Apyx Medical (NYSE:APYX) said today that it, and its CEO Charles Goodwin, are facing a suit from investors claiming it made misleading statements related to its attempt to gain a dermal resurfacing indication from the FDA for its Renuvion/J-Plasma systems.
The J-Plasma device is a plasma-based cutter and coagulator that uses helium ionization to produce a focused beam of ionized gas over a blade, used for cutting or coagulating during surgeries, Apyx Medical said.
The suit, filed in the U.S. District Court for the Middle District of Florida by plaintiff Kyle Pritchard, seeks class status on behalf of investors that purchased shares of the company between August 1 last year and April 1.
Apyx Medical closed enrollment for a dermal resurfacing study of the J-Plasma/Reunvion device last May, saying it was seeking a cosmetic indication for the Renuvion/J-Plasma device
Last August, the company posted a press release stating that “results from the dermal resurfacing U.S. IDE clinical study will support our 510(k) submission to the FDA for a new indication to market and sell Renuvion for dermal resurfacing procedures,” according to court documents.
The company also released third quarter earnings in November that did not mention any results from the trial, court documents read.
A month later in December, the company said that it submitted its application for clearance, saying that it was “supported by data from our multi-center, single arm, evaluator-blind prospective study evaluating the safety and efficacy of our Reunion technology for the reduction of facial wrinkles and rhytides. […] We were very pleased with the clinical results of this study and we are optimistic in receiving regulatory clearance for this differentiated technology in 2019.”
The plaintiff in the case claims that in a preliminary financial results release posted January 7, the company failed to disclose that the trial of the device had failed to meet its primary efficacy endpoint, and continued to imply that the trial would support its application for clearance despite having that knowledge.
On February 9, White Diamond Research released a report alleging that the clinical study exploring the use of the J-Plasma device for use in dermal resurfacing “may have missed its endpoints,” according to court documents.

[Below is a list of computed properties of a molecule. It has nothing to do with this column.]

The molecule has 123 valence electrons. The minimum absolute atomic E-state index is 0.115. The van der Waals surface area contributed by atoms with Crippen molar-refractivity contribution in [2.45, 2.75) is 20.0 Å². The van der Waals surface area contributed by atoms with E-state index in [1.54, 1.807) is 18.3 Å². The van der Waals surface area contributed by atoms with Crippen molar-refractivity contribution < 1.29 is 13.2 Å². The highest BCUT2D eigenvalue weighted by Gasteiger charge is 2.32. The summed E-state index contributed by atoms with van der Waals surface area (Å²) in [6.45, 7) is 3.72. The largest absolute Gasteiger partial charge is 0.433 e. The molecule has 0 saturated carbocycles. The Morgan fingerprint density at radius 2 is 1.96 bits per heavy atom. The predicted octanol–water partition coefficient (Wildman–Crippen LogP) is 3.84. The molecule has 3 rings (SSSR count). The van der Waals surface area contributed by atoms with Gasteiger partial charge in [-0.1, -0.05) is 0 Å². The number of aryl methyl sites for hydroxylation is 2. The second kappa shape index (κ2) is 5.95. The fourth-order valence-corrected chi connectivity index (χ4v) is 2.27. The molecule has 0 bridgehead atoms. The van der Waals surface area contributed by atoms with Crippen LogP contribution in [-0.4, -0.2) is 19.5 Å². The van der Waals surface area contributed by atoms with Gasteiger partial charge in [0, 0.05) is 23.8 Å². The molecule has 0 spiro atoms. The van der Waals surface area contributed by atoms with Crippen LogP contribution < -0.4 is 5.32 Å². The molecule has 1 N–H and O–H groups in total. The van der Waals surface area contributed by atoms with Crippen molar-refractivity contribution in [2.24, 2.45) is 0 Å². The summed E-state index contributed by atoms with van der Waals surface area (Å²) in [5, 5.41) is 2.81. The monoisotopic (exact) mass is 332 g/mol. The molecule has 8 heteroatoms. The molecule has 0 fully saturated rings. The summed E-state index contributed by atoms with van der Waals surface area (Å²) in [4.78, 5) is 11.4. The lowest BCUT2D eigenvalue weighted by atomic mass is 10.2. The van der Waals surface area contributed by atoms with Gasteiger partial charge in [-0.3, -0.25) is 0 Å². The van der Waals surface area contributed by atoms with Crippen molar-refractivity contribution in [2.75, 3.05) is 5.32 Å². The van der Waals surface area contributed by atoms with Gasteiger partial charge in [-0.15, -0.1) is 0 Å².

The news sent the company’s shares down nearly 25%, dropping $2.10 to close at $6.40 on February 21 with “unusually heavy trading volume,” according to the documents.
On April 1, Apyx Medical said that it voluntarily withdrew the FDA 510(k) clearance application for its J-Plasma/Renuvion device seeking a dermal resurfacing indication.
That news sent the company’s shares down another $2.49, or approximately 36%, closing at $4.46 per share on April 2, according to court documents.
The plaintiff goes on to claim that Apyx made materially false and misleading statements and failed to disclose material adverse facts about its business.
“Specifically, Defendants failed to disclose to investors: (1) that the clinical study on the use of J-Plasma for dermal resurfacing had not met its primary efficacy endpoint; (2) that, as a result, the clinical study did not support the Company’s application for regulatory clearance; (3) that, as a result, the Company was unlikely to receive regulatory approval of J-Plasma for dermal resurfacing; and (4) that, as a result of the foregoing, Defendants’ positive statements about the Company’s business, operations, and prospects were materially false and/or misleading and/or lacked a reasonable basis,” court documents read.
As a result of the company’s actions, the plaintiff claims that they, and other investors, suffered “significant losses and damages.”
In an SEC filing, Apyx Medical said that it “believes that the allegations stated in the complaint are entirely without merit,” and that it intends to vigorously defend themselves in the suit.